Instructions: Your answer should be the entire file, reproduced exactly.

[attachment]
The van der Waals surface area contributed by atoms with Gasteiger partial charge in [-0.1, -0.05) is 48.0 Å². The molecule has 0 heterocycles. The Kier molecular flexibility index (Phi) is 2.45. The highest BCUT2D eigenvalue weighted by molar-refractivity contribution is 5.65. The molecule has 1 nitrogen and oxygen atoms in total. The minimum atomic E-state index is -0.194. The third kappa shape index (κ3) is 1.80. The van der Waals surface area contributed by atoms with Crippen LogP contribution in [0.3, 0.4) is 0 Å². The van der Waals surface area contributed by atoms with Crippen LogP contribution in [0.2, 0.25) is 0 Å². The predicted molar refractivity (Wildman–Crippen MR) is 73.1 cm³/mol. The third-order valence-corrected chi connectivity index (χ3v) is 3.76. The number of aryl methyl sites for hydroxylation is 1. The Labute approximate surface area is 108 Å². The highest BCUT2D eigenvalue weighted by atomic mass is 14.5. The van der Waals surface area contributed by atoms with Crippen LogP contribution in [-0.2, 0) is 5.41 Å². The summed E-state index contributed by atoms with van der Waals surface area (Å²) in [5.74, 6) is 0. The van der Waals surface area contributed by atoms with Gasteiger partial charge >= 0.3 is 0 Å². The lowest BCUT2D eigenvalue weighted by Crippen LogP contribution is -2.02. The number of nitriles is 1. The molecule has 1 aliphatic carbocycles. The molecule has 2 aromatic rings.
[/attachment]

The van der Waals surface area contributed by atoms with Gasteiger partial charge in [-0.1, -0.05) is 48.0 Å². The molecule has 0 heterocycles. The Kier molecular flexibility index (Phi) is 2.45. The highest BCUT2D eigenvalue weighted by molar-refractivity contribution is 5.65. The molecule has 1 nitrogen and oxygen atoms in total. The minimum atomic E-state index is -0.194. The third kappa shape index (κ3) is 1.80. The van der Waals surface area contributed by atoms with Crippen LogP contribution in [0.3, 0.4) is 0 Å². The van der Waals surface area contributed by atoms with Crippen LogP contribution in [0.2, 0.25) is 0 Å². The predicted molar refractivity (Wildman–Crippen MR) is 73.1 cm³/mol. The third-order valence-corrected chi connectivity index (χ3v) is 3.76. The number of aryl methyl sites for hydroxylation is 1. The Labute approximate surface area is 108 Å². The highest BCUT2D eigenvalue weighted by atomic mass is 14.5. The van der Waals surface area contributed by atoms with Crippen LogP contribution in [-0.2, 0) is 5.41 Å². The summed E-state index contributed by atoms with van der Waals surface area (Å²) in [5.74, 6) is 0. The van der Waals surface area contributed by atoms with Gasteiger partial charge >= 0.3 is 0 Å². The lowest BCUT2D eigenvalue weighted by Crippen LogP contribution is -2.02. The number of nitriles is 1. The molecule has 1 aliphatic carbocycles. The molecule has 2 aromatic rings.